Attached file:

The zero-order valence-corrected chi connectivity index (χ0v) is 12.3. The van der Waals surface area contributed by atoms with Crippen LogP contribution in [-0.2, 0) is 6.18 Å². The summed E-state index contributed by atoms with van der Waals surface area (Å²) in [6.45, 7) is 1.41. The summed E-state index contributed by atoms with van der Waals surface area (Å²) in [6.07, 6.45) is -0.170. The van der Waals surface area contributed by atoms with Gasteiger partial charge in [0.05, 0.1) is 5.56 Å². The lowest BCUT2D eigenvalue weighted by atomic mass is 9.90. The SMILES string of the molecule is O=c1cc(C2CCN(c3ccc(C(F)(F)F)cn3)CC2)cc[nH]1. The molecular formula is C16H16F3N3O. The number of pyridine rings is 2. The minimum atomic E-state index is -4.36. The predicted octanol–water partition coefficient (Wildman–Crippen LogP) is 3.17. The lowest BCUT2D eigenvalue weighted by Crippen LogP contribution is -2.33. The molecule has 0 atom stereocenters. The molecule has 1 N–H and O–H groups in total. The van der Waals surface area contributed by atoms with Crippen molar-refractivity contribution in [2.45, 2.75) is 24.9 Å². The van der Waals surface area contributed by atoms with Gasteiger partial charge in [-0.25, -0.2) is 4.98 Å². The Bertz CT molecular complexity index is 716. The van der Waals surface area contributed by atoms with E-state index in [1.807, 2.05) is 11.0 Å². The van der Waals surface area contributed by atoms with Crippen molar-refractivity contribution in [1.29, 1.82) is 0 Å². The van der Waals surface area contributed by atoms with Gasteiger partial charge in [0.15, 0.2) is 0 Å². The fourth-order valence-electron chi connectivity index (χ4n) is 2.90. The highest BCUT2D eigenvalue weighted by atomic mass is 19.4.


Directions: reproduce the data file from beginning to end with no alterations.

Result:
The zero-order valence-corrected chi connectivity index (χ0v) is 12.3. The van der Waals surface area contributed by atoms with Crippen LogP contribution in [-0.2, 0) is 6.18 Å². The summed E-state index contributed by atoms with van der Waals surface area (Å²) in [6.45, 7) is 1.41. The summed E-state index contributed by atoms with van der Waals surface area (Å²) in [6.07, 6.45) is -0.170. The van der Waals surface area contributed by atoms with Gasteiger partial charge in [0.05, 0.1) is 5.56 Å². The lowest BCUT2D eigenvalue weighted by atomic mass is 9.90. The SMILES string of the molecule is O=c1cc(C2CCN(c3ccc(C(F)(F)F)cn3)CC2)cc[nH]1. The molecular formula is C16H16F3N3O. The number of pyridine rings is 2. The minimum atomic E-state index is -4.36. The predicted octanol–water partition coefficient (Wildman–Crippen LogP) is 3.17. The lowest BCUT2D eigenvalue weighted by Crippen LogP contribution is -2.33. The molecule has 0 atom stereocenters. The molecule has 1 N–H and O–H groups in total. The van der Waals surface area contributed by atoms with Crippen molar-refractivity contribution in [2.45, 2.75) is 24.9 Å². The van der Waals surface area contributed by atoms with Gasteiger partial charge in [-0.25, -0.2) is 4.98 Å². The Bertz CT molecular complexity index is 716. The van der Waals surface area contributed by atoms with E-state index in [1.807, 2.05) is 11.0 Å². The van der Waals surface area contributed by atoms with Crippen molar-refractivity contribution in [1.29, 1.82) is 0 Å². The van der Waals surface area contributed by atoms with Gasteiger partial charge in [0.15, 0.2) is 0 Å². The fourth-order valence-electron chi connectivity index (χ4n) is 2.90. The highest BCUT2D eigenvalue weighted by atomic mass is 19.4.